ISLAMABAD: Release of a Pakistani feature film ‘Zindgi Tamasha’, based on misuse of blasphemy law and intolerance in Pakistani has been postponed, as the federal government fears the movie might create unrest in some segments of society.
Pakistani filmmaker and actor Sarmad Khoosat’s movie was scheduled for Friday, January 24, and was earlier cleared by the censor boards of the federal government, the Punjab and the Sindh provinces.
However, after a letter by the hardliner religious party Tehrik-e-Labbaik Pakistan (TLP), the government has decided to ban its release.
This is the second time screening of the feature film has been postponed. Earlier it was to be screened by local theatres in October last year.
The Central Board of Film Censors’ (CBFC) has decided to approach the Council of Islamic Ideology (CII) to deliberate over the matter and give their expert opinion for allowing or disallowing the movie.
The film ran into trouble last year after its trailer was released.
The film is based on the misuse of blasphemy law which is usually a ‘no-go area’ by the filmmakers, movie stars and drama producers.
It is about the life of a maulvi (a religious scholar of ordinary calibre) who faces the charges after posting a video reciting poems about Prophet Mohammad (PBUH).
After the trailer was released on YouTube, the CBFC received a letter from TLP demanding a ban on the movie saying it might provoke religious sentiments of the masses. The TLP also announced countrywide protests.
As a result, first the trailer of the movie was taken down and then the release was postponed.
Sarmad Khoosat on January 7, in a letter had appealed to Prime Minister Imran Khan to help him release the movie scheduled for January 24.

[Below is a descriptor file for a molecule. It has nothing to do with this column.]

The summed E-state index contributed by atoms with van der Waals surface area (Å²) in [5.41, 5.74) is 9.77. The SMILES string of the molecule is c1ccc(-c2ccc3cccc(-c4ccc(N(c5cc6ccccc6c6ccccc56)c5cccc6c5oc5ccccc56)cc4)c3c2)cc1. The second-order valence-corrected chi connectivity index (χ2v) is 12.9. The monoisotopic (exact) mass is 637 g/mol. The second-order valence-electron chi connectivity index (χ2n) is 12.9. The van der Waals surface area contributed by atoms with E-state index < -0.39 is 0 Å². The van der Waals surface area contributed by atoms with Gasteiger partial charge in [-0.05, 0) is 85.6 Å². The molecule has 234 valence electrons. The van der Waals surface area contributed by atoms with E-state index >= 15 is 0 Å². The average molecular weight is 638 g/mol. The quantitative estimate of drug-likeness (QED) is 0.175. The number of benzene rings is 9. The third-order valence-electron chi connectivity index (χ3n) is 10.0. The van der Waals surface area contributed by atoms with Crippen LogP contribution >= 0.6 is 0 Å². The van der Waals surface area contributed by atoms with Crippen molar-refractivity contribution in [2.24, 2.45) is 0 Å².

Taking to Twitter, Khoosat, in an open letter to the prime minister, said, “24th of January was set as the release date. However, a ‘complaint’ was registered against the writer, the producer and myself, based on assumptions made from the two and a half minute long trailer.”
A spokesperson of the CII on Thursday confirmed to the Gulf News the council has received a letter from the CBFC dated January 21 inviting “a panel of religious scholars of the CII to preview the above-mentioned film as per Rule-9 of the Censorship Film Rules, 1980”.
“We have received the letter and the council has decided to take up the matter on priority basis,” said the spokesperson. Initially, we shall send the movie to a four-member committee of the Department of Research that will prepare a comprehensive report on the central idea and possible impact of its release on people’s minds, he added.
Earlier, Khoosat wrote, “I did not make Zindagi Tamasha to offend, hurt or malign anyone. It’s a story abut a ‘good enough Muslim’ — there was/is no mention of a sect/party or faction of any sort.”
However, after sending the movie to CCI for ‘expert’ opinion, it seems now that the movie might not see light of the day.
He added that he did not want to create any sort of anarchy or hatred through his artistic expression. Furthermore, Khoosat wrote, he did not want to give anyone the pleasure of banning his movie because “legally, officially and morally, no one can”.
Coming out in support of Khoosat, Pakistani showbiz star Mahira Khan posted on Twitter: “Time and again we are made to realise our power and our influence.” She remarked how a film that people haven’t seen has scared some.